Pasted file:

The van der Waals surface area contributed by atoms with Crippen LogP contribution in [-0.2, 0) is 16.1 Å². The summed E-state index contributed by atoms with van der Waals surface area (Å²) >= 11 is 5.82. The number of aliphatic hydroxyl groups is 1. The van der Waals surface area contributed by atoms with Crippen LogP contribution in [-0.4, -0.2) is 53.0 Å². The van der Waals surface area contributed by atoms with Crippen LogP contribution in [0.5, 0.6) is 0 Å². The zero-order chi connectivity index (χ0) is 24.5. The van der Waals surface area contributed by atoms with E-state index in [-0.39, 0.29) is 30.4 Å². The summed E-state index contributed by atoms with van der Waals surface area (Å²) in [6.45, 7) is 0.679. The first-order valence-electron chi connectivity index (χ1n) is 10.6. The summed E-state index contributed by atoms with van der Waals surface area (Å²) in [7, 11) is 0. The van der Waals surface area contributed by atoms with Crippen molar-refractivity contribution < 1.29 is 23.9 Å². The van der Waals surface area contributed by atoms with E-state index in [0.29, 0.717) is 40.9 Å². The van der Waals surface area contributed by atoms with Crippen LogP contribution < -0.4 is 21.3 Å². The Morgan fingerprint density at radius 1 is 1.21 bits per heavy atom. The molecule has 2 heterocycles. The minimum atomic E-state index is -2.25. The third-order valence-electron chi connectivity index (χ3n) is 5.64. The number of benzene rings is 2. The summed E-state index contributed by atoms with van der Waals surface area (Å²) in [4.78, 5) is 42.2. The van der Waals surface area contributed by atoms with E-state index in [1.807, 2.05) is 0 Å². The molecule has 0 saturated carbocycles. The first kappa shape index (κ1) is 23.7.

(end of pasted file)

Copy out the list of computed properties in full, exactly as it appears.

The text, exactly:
The van der Waals surface area contributed by atoms with Crippen LogP contribution in [-0.2, 0) is 16.1 Å². The summed E-state index contributed by atoms with van der Waals surface area (Å²) >= 11 is 5.82. The number of aliphatic hydroxyl groups is 1. The van der Waals surface area contributed by atoms with Crippen LogP contribution in [-0.4, -0.2) is 53.0 Å². The van der Waals surface area contributed by atoms with Crippen LogP contribution in [0.5, 0.6) is 0 Å². The zero-order chi connectivity index (χ0) is 24.5. The van der Waals surface area contributed by atoms with E-state index in [-0.39, 0.29) is 30.4 Å². The summed E-state index contributed by atoms with van der Waals surface area (Å²) in [6.45, 7) is 0.679. The first-order valence-electron chi connectivity index (χ1n) is 10.6. The summed E-state index contributed by atoms with van der Waals surface area (Å²) in [7, 11) is 0. The van der Waals surface area contributed by atoms with Crippen molar-refractivity contribution < 1.29 is 23.9 Å². The van der Waals surface area contributed by atoms with E-state index in [0.29, 0.717) is 40.9 Å². The van der Waals surface area contributed by atoms with Crippen LogP contribution < -0.4 is 21.3 Å². The Morgan fingerprint density at radius 1 is 1.21 bits per heavy atom. The molecule has 2 heterocycles. The minimum atomic E-state index is -2.25. The third-order valence-electron chi connectivity index (χ3n) is 5.64. The number of benzene rings is 2. The summed E-state index contributed by atoms with van der Waals surface area (Å²) in [4.78, 5) is 42.2. The van der Waals surface area contributed by atoms with E-state index in [1.807, 2.05) is 0 Å². The molecule has 0 saturated carbocycles. The first kappa shape index (κ1) is 23.7.